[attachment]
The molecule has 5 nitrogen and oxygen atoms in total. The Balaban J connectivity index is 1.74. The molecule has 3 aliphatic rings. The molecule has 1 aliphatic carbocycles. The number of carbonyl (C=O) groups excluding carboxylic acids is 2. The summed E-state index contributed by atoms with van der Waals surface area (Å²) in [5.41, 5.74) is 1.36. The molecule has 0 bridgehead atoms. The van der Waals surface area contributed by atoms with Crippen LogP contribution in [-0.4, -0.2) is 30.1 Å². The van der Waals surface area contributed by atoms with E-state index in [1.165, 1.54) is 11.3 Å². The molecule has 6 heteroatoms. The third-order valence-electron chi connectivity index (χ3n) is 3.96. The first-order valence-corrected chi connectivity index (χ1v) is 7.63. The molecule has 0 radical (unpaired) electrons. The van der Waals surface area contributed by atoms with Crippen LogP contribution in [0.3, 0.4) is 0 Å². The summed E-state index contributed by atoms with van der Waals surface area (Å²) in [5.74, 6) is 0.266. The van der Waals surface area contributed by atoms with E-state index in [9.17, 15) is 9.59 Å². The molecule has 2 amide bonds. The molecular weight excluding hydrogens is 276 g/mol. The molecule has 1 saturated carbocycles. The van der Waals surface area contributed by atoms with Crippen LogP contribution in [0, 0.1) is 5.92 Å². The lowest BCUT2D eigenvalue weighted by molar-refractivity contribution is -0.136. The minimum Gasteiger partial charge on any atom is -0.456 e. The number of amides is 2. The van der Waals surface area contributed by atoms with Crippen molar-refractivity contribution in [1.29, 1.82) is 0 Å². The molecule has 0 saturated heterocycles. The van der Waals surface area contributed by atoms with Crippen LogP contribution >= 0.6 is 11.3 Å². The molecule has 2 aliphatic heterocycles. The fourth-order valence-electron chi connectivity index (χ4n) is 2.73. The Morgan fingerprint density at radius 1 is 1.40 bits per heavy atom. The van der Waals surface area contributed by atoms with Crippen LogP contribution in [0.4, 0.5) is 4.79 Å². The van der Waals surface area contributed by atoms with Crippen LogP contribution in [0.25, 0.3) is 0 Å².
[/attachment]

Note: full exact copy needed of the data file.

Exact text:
The molecule has 5 nitrogen and oxygen atoms in total. The Balaban J connectivity index is 1.74. The molecule has 3 aliphatic rings. The molecule has 1 aliphatic carbocycles. The number of carbonyl (C=O) groups excluding carboxylic acids is 2. The summed E-state index contributed by atoms with van der Waals surface area (Å²) in [5.41, 5.74) is 1.36. The molecule has 0 bridgehead atoms. The van der Waals surface area contributed by atoms with Crippen LogP contribution in [-0.4, -0.2) is 30.1 Å². The van der Waals surface area contributed by atoms with E-state index in [1.165, 1.54) is 11.3 Å². The molecule has 6 heteroatoms. The third-order valence-electron chi connectivity index (χ3n) is 3.96. The first-order valence-corrected chi connectivity index (χ1v) is 7.63. The molecule has 0 radical (unpaired) electrons. The van der Waals surface area contributed by atoms with Crippen LogP contribution in [0.3, 0.4) is 0 Å². The summed E-state index contributed by atoms with van der Waals surface area (Å²) in [5.74, 6) is 0.266. The van der Waals surface area contributed by atoms with E-state index in [9.17, 15) is 9.59 Å². The molecule has 2 amide bonds. The molecular weight excluding hydrogens is 276 g/mol. The molecule has 1 saturated carbocycles. The van der Waals surface area contributed by atoms with Crippen LogP contribution in [0, 0.1) is 5.92 Å². The lowest BCUT2D eigenvalue weighted by molar-refractivity contribution is -0.136. The minimum Gasteiger partial charge on any atom is -0.456 e. The number of amides is 2. The van der Waals surface area contributed by atoms with Crippen molar-refractivity contribution in [1.29, 1.82) is 0 Å². The molecule has 0 saturated heterocycles. The van der Waals surface area contributed by atoms with Crippen LogP contribution >= 0.6 is 11.3 Å². The molecule has 2 aliphatic heterocycles. The fourth-order valence-electron chi connectivity index (χ4n) is 2.73. The Morgan fingerprint density at radius 1 is 1.40 bits per heavy atom. The van der Waals surface area contributed by atoms with Crippen LogP contribution in [0.4, 0.5) is 4.79 Å². The van der Waals surface area contributed by atoms with Crippen LogP contribution in [0.25, 0.3) is 0 Å².